- Books, Literature, and Writing
Latin -a dead or a living language?
The new school year is once again here and many children will be going to senior school for the first time. I was very interested to read of the resurgence of the teaching of Latin and I recall my first experience of the language. Being reared in the catholic faith when Latin was the universal language of the church, I said my prayers in Latin having been taught parrot fashion, but it was only when I started to learn the language formally did I realise what a tremendous asset it was.
Words which to me appeared to be a series of letters strung together randomly started to conform to a pattern and that encouraged me delve deeper into that word. The first connection I made was when I was admonished by a teacher for a misdemeanour - she gave me an admonition - and suddenly I thought of the Latin verb 'monere' - to warn. That was the beginning of my hunger for the language ! When I was in church I began to analyse the prayers and to my great delight and I was able to work out the derivation of many English words - mission came from the Latin verb 'mittere' to send, audience came from 'audire' to hear. I must have been a complete bore to my family as I would insist on pointing out the Latin root of any word that I recognised during family conversations.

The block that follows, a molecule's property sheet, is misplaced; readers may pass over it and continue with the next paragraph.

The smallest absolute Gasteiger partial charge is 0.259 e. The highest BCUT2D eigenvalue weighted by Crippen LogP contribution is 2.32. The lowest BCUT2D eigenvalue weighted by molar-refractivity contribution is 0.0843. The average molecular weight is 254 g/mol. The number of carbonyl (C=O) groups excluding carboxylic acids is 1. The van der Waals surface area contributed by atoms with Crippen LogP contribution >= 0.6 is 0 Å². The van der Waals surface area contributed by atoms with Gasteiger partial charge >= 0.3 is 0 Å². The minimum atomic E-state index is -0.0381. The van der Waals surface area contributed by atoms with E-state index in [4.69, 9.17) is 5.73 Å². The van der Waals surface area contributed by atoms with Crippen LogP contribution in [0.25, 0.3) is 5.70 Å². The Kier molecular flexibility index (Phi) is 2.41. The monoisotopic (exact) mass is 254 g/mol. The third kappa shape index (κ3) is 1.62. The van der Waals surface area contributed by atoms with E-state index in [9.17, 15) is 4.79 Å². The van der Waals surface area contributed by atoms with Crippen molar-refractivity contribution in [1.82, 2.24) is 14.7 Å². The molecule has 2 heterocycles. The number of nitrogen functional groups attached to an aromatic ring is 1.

As my knowledge of the language increased it became clear to me that it is a language that is both logical and grammatically correct and it taught me to think logically in other subjects. When I decided to learn other languages the knowledge that I already possessed from the Latin of the conjugation of verbs and the declension of nouns gave me a distinct advantage over other students who had only a rudimentary knowledge of Latin.
Some people would argue that it is a dead language, no longer spoken except in liturgical ceremonies, and has no place in today's world. Yes, the classics such as Virgil's Aeneid and Caesar's Gallic Wars can be read in translation if anyone should wish to do so but that conveys in translation one person's defining of words whereas another may put a different interpretation on the same sentence. I would argue that Latin is a language for life - it challenges the mind and the powers of deduction, it teaches logic and it is the basis for many European Languages and even the Slavic languages are based on a similar grammatical construction and I for one am very pleased to see that a language considered by many to be dead is having a renaissance!